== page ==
In a recent piece, counting the “many things that should make Americans wary if not outright scared about a potential Trump presidency,” I recited a long laundry list of this very rich man’s most appalling character flaws, egregious actions and disgusting remarks.
The list included Trump’s boorishness, narcissism, misogyny, xenophobia, his calumny about Vietnam War hero John McCain and our prisoners of war, his flip-flopping on issues, his cavalier braggadocio on how he was “just taking advantage of the laws” — gaming the system — to pull his businesses out of the abyss without a second thought to other struggling Americans, and more.
But, more important, I asked, how will a President Trump ensure that he and his administration do not view the buying of influence by the rich and famous as business as usual — since that has been, by his own braggadocio, his modus operandi.
I added, “While some have suggested that a super-rich person cannot be easily ‘bought’ there are other ways by which influence and favors can be obtained from an incorrigible narcissist.”
A couple of days ago, a Wall Street Journal (by no stretch a liberal rag) editorial looked at Trump’s “I can’t be bought” argument from a different perspective.
The Journal maintains that while the argument — “that he’s ‘very rich’ and therefore cannot be induced to indulge a narrow special interest” — “plays into the current political frustration with Washington…it is as self-serving as it is dangerous to democracy.”
“What he’s really saying,” the Journal adds “is that nobody who isn’t wealthy should be able to run for President because only the superrich can be untainted by political corruption.”
The Journal makes the argument that most politicians aren’t rich and thus have to raise money from others, broadening their support and making it “less likely any single donor or constituency would have inordinate influence.”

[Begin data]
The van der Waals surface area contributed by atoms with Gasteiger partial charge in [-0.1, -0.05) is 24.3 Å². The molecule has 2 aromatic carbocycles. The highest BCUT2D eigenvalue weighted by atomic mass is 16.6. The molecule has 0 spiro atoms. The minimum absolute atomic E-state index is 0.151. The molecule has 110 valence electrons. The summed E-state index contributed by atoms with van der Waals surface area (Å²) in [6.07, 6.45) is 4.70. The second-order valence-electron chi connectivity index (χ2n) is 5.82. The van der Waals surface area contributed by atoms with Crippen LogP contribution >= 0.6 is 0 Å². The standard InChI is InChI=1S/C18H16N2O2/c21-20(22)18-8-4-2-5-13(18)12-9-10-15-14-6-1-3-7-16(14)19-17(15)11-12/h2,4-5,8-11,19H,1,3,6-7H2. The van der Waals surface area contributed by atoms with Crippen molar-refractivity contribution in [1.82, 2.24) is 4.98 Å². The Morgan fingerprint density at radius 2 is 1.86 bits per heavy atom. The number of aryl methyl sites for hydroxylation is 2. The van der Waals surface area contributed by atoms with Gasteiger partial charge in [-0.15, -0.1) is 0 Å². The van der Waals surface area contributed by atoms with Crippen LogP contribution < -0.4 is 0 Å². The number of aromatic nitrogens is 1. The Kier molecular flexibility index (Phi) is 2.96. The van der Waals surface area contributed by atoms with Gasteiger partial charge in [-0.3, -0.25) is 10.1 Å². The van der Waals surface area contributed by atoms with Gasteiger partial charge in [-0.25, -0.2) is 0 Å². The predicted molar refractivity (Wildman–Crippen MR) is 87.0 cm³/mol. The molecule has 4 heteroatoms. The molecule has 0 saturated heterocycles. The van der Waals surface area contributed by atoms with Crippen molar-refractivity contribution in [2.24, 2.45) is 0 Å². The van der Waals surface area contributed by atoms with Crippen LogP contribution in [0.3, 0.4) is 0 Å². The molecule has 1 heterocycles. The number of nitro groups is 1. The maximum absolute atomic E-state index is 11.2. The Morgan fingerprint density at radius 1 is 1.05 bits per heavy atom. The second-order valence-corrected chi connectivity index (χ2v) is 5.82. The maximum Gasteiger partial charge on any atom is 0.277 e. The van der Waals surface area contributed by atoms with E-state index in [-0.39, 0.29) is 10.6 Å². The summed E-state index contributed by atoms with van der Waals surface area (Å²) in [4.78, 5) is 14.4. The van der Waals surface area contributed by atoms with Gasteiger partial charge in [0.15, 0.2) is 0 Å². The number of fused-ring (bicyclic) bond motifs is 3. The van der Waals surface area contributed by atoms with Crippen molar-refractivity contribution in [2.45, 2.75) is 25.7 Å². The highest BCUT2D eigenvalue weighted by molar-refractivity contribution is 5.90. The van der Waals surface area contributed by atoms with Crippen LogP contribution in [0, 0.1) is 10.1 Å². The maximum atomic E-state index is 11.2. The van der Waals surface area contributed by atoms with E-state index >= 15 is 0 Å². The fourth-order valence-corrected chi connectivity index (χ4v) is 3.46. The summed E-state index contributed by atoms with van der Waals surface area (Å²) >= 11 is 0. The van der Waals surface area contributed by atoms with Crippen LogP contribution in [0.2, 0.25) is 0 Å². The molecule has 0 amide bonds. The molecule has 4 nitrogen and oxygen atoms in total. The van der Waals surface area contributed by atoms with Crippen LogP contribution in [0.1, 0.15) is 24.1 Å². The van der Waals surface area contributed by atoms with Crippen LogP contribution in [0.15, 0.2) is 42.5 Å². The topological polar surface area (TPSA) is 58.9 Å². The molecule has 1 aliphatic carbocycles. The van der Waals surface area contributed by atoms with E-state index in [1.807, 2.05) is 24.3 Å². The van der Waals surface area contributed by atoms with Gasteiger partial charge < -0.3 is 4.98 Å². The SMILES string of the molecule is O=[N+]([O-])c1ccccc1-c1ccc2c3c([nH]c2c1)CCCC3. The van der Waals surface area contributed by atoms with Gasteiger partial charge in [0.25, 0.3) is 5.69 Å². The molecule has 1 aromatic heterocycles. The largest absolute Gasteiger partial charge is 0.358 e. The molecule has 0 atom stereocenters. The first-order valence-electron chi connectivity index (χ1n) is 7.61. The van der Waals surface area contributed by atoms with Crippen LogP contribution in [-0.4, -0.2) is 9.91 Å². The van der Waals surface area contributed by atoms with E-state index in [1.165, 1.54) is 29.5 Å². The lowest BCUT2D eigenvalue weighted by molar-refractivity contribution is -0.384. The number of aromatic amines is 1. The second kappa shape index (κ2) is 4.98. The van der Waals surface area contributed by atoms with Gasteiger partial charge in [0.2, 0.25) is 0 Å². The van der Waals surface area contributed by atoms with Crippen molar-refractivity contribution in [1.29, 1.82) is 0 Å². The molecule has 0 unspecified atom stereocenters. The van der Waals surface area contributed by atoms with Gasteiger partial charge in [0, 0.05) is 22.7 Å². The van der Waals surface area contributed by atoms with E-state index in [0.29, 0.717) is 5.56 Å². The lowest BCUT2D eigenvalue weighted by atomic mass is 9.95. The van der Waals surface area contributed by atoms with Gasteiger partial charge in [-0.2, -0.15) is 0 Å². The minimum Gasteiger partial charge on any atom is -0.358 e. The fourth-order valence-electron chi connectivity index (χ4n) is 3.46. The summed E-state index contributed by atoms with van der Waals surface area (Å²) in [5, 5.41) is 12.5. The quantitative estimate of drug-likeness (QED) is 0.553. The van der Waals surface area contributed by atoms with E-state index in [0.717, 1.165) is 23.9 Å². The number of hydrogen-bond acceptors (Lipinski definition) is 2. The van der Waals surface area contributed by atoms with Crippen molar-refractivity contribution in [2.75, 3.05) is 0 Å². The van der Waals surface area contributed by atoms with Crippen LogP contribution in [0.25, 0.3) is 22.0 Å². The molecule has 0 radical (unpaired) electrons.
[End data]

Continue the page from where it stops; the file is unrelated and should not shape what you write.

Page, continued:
After throwing some lukewarm water on the idea that accepting large donations creates an obligation to return the favor, the Journal, in my opinion, throws some definitely ice cold water on Trump’s “worst argument”:
The stolen base in the Trump argument is that if elected the other candidates would have agendas but he wouldn’t. The truth is that even if he never takes a nickel from a lobbyist, Mr. Trump will still be influenced by his largest campaign donor—himself. To say the least, he’s never been shy about pursuing his interests.
In business that’s fine and plastering his name everywhere has built a well-known brand and accumulated a fortune that may even be as large as he says it is. But it’s naive to examine his career and conclude that he lives only to serve others. It’s not clear to us why the agenda of one rich guy in Manhattan is superior to one that incorporates the views of a thousand rich guys across the U.S.
Then again, Mr. Trump is new to the presidential campaign and on Sunday he said he also is open to taking contributions, large and small, as long as there are “no strings attached.” Like any other politician.
The Journal asks, “Is it better to represent the agenda of one rich guy or 1,000 rich guys?”
Darn good question.
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The author is a retired U.S. Air Force officer and a writer.